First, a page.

If you didn’t know already, the recent day of September 19th, 2015 was the Ocean Conservancy’s 30th Annual International Ocean and Shoreline Cleanup! The Ocean Conservancy’s original mission, in what was to become their first annual cleanup event back in 1985, was simply to lessen the amount of trash that was free-floating around in our waterways.
Back then, scientists had already sounded the alarm about all of the reasons why having an excess amount of trash floating in our oceans could potentially lead to a huge problem not only for humans and sea life, but also for the rest of the world’s animals, too. The trash wouldn’t just endanger our survival in the long-term, but in the short-term it could also threaten tourism and recreational activities in highly trash-polluted areas. This would threaten these areas’ economies, impeding shipping and water transportation, and cost both everyday citizens and big corporations big money for the removal of the trash. So, in that first cleanup thirty years ago, the world’s people set out to do their part in helping to declutter our oceans, waterways, and beaches of trash.
This year, for the first time, I am proud to be able to say that, since the original cleanup those long thirty years ago, I am one of the hundreds of thousands of volunteers that have jumped on board of the ocean cleanup journey and, during this year’s 2015 cleanup, donated some of my own time to help clean up some of the world’s washed up debris!
Since their original cleanup, the way that The Ocean Conservancy carries out their cleanups has changed a lot. As part of my experience on September 19th, I got the chance to experience all, if not many, of these new improvements. One of them is how The Conservancy is now having each one of their volunteers (including me!) tally every item of trash that they collect on a data sheet that will later be sent back to the organization. The purpose of these sheets is for scientists that work with the Ocean Conservancy to look at the total numbers of peoples’ tallies and to be able to estimate how much of each type of trash is in our ocean by how much trash was washed up on shorelines and collected by the volunteers. From my research, these record sheets, kept by the volunteers and being submitted to the organization, is what makes The Ocean Conservancy’s cleanups unique. No other cleanup that I have seen uses such a handy ocean trash volume estimation method.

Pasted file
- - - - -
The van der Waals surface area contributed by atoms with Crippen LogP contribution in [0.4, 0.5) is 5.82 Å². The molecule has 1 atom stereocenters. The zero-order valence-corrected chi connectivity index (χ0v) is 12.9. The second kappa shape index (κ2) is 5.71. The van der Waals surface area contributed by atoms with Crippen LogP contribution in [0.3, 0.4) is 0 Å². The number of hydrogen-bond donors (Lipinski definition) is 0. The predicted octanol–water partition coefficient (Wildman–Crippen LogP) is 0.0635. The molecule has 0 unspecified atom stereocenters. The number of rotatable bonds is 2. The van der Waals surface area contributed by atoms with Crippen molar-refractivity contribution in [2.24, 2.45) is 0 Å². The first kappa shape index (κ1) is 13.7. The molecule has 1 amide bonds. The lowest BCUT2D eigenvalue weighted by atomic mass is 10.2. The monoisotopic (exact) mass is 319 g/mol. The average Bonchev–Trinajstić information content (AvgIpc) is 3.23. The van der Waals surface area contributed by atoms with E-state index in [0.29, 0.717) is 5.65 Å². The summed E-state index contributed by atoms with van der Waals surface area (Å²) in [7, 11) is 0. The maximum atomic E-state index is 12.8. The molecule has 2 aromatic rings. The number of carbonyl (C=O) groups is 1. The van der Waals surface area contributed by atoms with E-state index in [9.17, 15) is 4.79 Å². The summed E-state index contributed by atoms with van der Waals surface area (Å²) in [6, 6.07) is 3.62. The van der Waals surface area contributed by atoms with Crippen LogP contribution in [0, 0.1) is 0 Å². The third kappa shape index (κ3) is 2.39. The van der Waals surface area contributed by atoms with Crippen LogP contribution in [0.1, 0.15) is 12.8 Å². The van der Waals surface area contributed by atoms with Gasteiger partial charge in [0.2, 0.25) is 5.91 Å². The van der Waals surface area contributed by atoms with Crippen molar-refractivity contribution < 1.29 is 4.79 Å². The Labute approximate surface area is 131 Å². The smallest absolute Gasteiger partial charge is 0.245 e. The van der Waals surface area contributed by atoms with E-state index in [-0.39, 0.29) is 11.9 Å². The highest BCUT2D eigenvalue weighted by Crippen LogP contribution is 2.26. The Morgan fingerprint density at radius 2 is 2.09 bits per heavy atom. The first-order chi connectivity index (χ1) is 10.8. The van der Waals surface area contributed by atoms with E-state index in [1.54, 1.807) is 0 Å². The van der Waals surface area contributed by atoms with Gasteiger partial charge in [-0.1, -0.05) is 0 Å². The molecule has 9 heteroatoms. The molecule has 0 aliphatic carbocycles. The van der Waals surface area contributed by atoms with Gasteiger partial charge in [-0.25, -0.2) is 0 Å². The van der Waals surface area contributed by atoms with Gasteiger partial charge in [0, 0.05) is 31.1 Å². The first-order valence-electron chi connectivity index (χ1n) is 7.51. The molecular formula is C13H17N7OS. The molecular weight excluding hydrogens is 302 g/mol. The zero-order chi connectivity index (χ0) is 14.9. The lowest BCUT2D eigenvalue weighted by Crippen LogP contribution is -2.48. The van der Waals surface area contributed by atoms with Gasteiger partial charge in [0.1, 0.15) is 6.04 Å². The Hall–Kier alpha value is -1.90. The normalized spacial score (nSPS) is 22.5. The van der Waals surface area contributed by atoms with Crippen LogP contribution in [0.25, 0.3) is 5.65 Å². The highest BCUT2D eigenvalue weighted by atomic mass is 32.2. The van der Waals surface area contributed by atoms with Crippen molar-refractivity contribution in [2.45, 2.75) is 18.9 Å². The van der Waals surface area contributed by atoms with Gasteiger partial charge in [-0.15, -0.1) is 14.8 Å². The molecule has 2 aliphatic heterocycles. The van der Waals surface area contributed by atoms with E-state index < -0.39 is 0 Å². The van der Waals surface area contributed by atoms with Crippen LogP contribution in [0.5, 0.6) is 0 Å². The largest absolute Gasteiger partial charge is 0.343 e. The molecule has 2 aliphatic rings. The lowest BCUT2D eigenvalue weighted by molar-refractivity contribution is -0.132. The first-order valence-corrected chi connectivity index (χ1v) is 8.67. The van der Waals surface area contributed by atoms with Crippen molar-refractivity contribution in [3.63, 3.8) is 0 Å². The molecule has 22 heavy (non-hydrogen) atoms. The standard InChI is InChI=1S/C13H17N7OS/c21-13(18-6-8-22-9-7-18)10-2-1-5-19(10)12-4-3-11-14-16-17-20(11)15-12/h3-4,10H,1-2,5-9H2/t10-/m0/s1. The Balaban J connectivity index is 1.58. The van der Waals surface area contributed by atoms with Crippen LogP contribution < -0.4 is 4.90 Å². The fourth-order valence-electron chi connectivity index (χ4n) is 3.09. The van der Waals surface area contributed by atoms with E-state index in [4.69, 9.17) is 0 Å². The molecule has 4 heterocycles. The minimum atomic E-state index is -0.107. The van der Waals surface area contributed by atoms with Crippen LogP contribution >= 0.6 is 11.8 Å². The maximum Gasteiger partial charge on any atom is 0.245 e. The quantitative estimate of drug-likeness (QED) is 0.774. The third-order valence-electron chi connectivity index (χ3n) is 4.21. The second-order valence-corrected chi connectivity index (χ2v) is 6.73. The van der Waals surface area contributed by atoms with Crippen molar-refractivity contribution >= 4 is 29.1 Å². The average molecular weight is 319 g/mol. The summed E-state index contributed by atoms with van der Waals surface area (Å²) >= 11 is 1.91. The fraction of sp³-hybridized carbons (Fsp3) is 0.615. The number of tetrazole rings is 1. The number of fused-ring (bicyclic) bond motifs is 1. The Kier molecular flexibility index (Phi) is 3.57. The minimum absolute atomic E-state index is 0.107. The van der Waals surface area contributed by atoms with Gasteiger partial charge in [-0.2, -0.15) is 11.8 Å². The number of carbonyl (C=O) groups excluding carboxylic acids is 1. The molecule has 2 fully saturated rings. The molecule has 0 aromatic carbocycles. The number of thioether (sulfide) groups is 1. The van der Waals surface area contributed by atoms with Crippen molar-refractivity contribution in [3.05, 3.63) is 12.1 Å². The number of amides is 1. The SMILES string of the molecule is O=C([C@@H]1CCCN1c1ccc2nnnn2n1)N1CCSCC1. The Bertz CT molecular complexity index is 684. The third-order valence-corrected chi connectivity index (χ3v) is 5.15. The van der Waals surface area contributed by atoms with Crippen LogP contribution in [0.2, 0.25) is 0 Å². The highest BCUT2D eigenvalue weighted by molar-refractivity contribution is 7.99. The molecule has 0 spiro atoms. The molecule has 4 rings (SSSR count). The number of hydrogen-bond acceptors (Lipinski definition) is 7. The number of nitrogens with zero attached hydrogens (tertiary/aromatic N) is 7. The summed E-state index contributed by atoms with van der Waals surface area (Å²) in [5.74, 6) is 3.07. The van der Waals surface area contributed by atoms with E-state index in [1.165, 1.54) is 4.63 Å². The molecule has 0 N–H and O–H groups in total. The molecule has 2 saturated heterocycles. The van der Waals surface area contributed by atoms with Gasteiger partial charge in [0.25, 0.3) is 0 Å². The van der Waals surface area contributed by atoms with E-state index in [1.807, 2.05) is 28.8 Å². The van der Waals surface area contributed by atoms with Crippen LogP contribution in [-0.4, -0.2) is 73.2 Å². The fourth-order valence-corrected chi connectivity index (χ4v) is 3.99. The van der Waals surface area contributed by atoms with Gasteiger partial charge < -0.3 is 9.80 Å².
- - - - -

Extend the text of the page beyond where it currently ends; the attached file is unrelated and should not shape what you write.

Along with getting to use The Conservancy’s new tally sheets, the rest of my cleanup experience was pretty good, too. Living in New York City, I was worried that it would be hard for me to find an actual beach that I could clean up that I wouldn’t need a car to get to, as I don’t have one. With thorough research, however, I found a section of the shoreline on the 148th street Hudson River in desperate need of cleaning that was a short subway ride and walk away from my apartment. When I arrived at the location on the day of the cleanup with my mom (whom I also dragged along for the fun), I was met with a team of other like-minded community members and environmentalists who were also there to help clean up the same stretch of shoreline. Throughout the day, I got to hear the inspiring stories of the co-cleaners and park supervisors who were cleaning with me. These were people who were also wanting to help save the environment and to help ensure the promise of a better world for future generations. By the end of our four-hour cleanup, the whole volunteer team, along with the park supervisors, had helped to collect twenty-two full, bulging, trash bags from an approximate ⅕ mile stretch of Hudson River shoreline. My mom and I collected two full trash bags full of trash, included in the total twenty-two bags.
Even though it was dirty and exhausting work cleaning up the mess that other people had thrown into the river that had consequently washed up on shore, it was also very rewarding seeing that, at least at that specific moment in our lives, my mom and I were being part of the solution instead of part of the problem. It was rewarding knowing that by cleaning up our two bags of trash, my mom and I were helping to guarantee smiling kids on a happy, healthy planet for many years to come. Our small deed that we did that day is just one clip in the long movie that is, and forever will be, the movie of people coming together to help put an end to climate change.
If you you have not participated in a beach cleanup, I sincerely recommend that you do a little bit of research and go out there and clean up a beach, shoreline, marsh, waterway, or whatever you have it ASAP! The beach will not let you down, but will instead lift you up with all the fun memories, satisfaction, and self-pride that you will be gaining out there cleaning. Go get ‘em!
Information about all of the trash collected worldwide on September 19th, 2015 by all the Ocean Conservancy’s volunteers: http://www.oceanconservancy.org/our-work/international-coastal-cleanup/2015-by-the-numbers.html